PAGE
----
Tuesday, July 24, 2007

Nanny knows best

As a smoker now banished outside like some naughty child, I have recently become acutely aware of the 'nanny state' in which we now live. I've now caught up with some of my missed reading from last week when I was on holiday, and was interested to read the Comment column in the Gazette, which suggests that such treatment of mature adults extends to divorce settlements.

In the column Damian Baron, head of family law at Napthens in Preston, refers to the recent Charman decision and berates the fact that the law will not enforce pre-nuptial agreements, with the result that wealthy individuals are discouraged from getting married. He says: "Should the law not now allow intelligent human beings with quality legal advice to agree the regulation of financial provision in the event of a break-up?"

Unfortunately for my fee income, I do not have any clients with the sort of wealth of Mr Charman, but I have seen a similar scenario of the courts saying "we know best", even where the parties are quite happy to sort things out their own way. The scenario to which I refer relates to consent orders, where the parties have agreed a financial/property settlement on divorce, but need the order to be made, to ensure the settlement is final. However, the court will only make the order if it considers that its terms are broadly reasonable in the circumstances, with the result that some orders are refused, even where both parties are in full agreement and fully understand their positions, having taken independent legal advice. The parties are then left in a limbo, with no 'closure' to the matter. Surely, if the judge makes it quite clear that he/she considers the settlement to be unfair, and the parties still give their written consent having taken (or had the opportunity to take) independent legal advice, then they should be treated as mature adults and be allowed to proceed as they wish?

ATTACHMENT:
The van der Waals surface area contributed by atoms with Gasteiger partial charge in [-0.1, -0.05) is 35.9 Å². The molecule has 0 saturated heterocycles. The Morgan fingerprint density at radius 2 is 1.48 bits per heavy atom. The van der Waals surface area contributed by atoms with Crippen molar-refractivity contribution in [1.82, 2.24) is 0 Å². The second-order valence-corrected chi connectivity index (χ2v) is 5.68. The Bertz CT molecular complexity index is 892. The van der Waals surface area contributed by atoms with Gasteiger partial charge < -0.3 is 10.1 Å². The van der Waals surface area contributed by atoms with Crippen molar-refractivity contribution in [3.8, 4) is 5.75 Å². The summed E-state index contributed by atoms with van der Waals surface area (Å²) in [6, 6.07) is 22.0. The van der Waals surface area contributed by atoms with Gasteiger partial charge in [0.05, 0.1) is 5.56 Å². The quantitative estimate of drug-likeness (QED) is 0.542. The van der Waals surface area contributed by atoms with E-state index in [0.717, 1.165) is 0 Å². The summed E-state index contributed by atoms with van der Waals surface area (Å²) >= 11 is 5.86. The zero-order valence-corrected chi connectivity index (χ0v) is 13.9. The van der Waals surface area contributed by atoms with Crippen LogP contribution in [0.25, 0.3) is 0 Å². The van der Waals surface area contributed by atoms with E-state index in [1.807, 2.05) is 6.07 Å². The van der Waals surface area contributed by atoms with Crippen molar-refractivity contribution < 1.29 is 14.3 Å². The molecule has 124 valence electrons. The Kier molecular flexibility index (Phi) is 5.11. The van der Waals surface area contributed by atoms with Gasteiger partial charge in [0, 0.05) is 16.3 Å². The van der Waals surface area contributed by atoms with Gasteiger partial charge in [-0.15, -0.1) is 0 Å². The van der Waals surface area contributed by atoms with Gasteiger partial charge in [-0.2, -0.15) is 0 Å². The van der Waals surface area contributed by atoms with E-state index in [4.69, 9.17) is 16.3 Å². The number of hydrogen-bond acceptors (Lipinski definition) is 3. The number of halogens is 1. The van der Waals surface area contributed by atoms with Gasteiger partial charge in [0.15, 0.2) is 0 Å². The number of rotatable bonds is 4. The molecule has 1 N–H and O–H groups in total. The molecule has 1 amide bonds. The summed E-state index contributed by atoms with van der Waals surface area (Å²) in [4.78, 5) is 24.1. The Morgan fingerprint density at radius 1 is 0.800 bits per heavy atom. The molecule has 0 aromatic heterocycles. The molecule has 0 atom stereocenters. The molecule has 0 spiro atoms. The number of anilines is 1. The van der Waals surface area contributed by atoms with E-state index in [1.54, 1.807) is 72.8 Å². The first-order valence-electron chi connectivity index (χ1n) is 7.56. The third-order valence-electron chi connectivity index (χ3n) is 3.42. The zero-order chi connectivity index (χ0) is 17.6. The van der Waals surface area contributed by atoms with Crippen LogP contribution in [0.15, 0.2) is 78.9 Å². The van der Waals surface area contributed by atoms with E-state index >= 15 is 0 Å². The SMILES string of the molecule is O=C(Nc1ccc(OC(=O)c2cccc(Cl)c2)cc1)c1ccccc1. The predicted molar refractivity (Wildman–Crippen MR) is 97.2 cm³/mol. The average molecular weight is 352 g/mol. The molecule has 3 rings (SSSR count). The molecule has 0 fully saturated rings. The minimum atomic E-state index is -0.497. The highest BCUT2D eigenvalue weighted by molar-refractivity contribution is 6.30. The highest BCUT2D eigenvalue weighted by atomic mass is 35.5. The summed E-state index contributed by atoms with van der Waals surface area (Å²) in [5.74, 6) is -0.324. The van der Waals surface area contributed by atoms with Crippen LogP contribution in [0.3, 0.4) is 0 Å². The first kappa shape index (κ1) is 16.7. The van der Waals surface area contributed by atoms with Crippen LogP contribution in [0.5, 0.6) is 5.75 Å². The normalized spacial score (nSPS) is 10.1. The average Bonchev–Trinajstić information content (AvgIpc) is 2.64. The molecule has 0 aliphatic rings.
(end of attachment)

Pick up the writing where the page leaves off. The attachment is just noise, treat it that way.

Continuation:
4 comments:

  1. Good to have you back...

    I'm afraid that I can take no more of Sir Liam Donaldson... and have decided to self prescribe Rioja this evening... in fact... I am going to have another one.

    Trust you had a good holiday.

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  2. Thank you Charon. I hope the Rioja eased your symptoms. The question is - what do the masses prescribe themselves when alcohol is no longer allowed/affordable?

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  3. Don't know that I entirely agree with you.
    If one party is agreeing to an order that is so clearly unfavourable to them and in consent applications when it would be impossible to be sure there was no unfair pressure or threats against that party, why should society sanction such an agreement? There is nothing to stop them carrying out the terms of the agreement, and relying on the goodwill of the other spouse. But if they want "closure", then the obvious alternative is to agree terms that are reasonable!

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  4. I agree that the judge and advising solicitor would have to consider whether there has been duress or undue influence, and the court should refuse to make the order in those circumstances. However, it is usually obvious where this is the case, and in any event the matter could always be reopened later if duress/undue influence was proved.

    The simple fact is that there are many people out there who take a different view to the law as to what is fair and reasonable, or who simply think there is more to life than money or material things - why should they not be allowed to draw a line and move on, just because others choose to abuse the system?

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